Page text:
Is hell a hot smelly place or a cold dark place? Clearly metaphorical language is at play but the metaphors point to a reality. Hell is a place you don’t want to be. It is a place for people who choose not to have a loving relationship with God. And it kills us to think that our loved ones are there. Especially people who have lived moral and caring lives but have rejected Jesus.
What do we say to people who struggle with this issue?
First off, I will say that God has not told me everything about everything. He has told me what He in His wisdom thinks I need to know. There are many things I would like to know. For example what happens to those who never had a chance to hear about Jesus? I guess that would include the Jews who lived before Christ. But He has not committed Himself to satisfy my curiosity. God has told me enough to know how to have a loving relationship with Him, and how to live my life. But there are many things He hasn’t told me.
I do know that people are lost apart from God and that my duty as part of God’s community is to share the gospel of Jesus Christ and seek, in His strength, to make disciples of all people. With the data available in the bible I can make theological constructs to help answer some of the questions that the bible does not address directly. But no, I have not been given the full details on many issues.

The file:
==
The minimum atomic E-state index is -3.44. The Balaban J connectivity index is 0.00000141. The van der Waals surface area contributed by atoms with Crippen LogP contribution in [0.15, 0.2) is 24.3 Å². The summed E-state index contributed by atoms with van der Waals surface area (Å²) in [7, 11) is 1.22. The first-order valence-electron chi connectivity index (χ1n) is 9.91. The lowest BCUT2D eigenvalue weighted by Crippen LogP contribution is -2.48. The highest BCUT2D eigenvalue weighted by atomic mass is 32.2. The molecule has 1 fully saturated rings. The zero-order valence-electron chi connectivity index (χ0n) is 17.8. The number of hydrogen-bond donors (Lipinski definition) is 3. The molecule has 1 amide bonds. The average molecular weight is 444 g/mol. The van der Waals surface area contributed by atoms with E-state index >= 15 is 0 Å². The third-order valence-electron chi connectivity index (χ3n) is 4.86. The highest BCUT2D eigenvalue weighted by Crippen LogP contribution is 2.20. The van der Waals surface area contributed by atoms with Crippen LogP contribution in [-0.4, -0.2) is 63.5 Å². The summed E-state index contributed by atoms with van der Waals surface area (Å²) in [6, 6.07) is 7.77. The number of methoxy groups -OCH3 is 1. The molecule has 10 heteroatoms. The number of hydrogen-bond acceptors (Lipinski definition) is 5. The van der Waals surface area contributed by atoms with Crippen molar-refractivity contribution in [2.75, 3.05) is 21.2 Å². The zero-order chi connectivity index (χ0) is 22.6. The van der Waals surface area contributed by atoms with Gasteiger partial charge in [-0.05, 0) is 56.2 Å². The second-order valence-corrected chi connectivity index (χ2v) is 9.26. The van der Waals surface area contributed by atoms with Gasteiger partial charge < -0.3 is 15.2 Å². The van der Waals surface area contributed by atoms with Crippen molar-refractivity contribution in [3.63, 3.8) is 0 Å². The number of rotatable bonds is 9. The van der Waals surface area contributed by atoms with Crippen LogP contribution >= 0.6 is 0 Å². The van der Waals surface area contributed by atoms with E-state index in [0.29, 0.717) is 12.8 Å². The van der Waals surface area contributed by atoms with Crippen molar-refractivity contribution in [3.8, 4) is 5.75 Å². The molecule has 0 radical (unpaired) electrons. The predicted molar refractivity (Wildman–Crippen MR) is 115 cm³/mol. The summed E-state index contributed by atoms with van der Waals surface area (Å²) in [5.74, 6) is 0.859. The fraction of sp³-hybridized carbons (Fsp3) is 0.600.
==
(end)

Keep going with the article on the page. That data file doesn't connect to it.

What I do know is that it is not my job to speculate as to who goes where in regards to their eternal fate. I am far from being wise enough to make such judgement calls. And I do not have access to all the pertinent facts even if I am wise enough which I am not. For example I do not know what transpires between a man and God at the moment of his death. At most I can say is, from what we can see, this person did not accept Christ in his life time.
I am not here trying to offer false hope. All I am saying is that God retains the role of ultimate judge as to who goes where. And only He is qualified to do so. Therefore I really do not know for sure where ma or grandma has gone. I can only report as to what I saw in this person’s lifetime that is accessible to me. My job is not to speculate about the ultimate fate of people. My job is to share the gospel.
I also see from Scripture that there is an element of personal choice involved as to where people end up.